Originally translated by Asaf Ali Asghar Fyzee, Daaim was completely revised and annotated by Prof. Poonawala. In fact, it almost never came to be published. “Asaf Fyzee was my elder but we were more like friends,” Prof. Poonawala says, “and just before his death when I was visiting him in Mumbai, he requested me to complete this work he had undertaken. I said, ‘I do not promise but I’ll do what I can.’” This was 1981. More than 20 years would pass before the translation saw the light of day. The saga leading to its publication deserves a book of its own. It was a true labour of love. Daaim is much in demand today and has gone into a fifth print, thanks mainly to the disobedient men in white clothes.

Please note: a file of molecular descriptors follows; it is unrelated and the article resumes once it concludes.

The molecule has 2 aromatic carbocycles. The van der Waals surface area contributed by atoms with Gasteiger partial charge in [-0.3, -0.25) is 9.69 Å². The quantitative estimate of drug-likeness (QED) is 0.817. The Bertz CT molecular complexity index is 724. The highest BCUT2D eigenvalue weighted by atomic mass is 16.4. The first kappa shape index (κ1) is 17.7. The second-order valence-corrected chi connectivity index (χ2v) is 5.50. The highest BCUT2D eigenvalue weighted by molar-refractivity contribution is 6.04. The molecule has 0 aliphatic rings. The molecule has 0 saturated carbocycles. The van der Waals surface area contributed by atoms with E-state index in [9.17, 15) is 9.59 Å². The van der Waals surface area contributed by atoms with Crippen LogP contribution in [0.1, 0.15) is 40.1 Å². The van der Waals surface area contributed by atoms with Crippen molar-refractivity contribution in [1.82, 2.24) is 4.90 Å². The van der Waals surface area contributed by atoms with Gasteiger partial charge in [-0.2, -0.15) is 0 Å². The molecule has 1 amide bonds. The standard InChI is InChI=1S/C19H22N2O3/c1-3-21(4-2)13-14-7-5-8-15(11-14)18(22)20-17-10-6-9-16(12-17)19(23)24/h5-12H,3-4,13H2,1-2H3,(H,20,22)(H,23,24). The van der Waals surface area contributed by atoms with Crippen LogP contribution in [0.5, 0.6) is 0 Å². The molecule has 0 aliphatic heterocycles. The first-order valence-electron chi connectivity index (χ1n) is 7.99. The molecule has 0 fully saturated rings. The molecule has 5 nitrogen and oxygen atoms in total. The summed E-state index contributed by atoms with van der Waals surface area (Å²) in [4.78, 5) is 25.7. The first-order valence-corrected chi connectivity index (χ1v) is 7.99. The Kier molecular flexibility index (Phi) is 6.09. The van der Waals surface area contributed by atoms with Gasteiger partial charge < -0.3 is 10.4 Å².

Prof. Poonwala caught the bug of Islamic learning from his father Mulla Kurban Hussain, an Islamic scholar in his own right. He had studied in Deoband and other Muslim/Sunni seminaries, and was well versed in Arabic, Persian and Urdu. He also studied in Saifee Daras in Surat, and was awarded the title of al-Faqih al-Jayyid, but unlike the clergy he used his learning for the educational development of Bohras. He started a primary school and slowly brought it up to the secondary level. He also regularly contributed articles to the Gujarati magazine Naseem-e-Sehar, a popular monthly which was widely read in the 40s and 50s. He would hold evening classes at his house to teach Arabic and Islam and other deeni stuff. The house took on the appearance of a madrassa.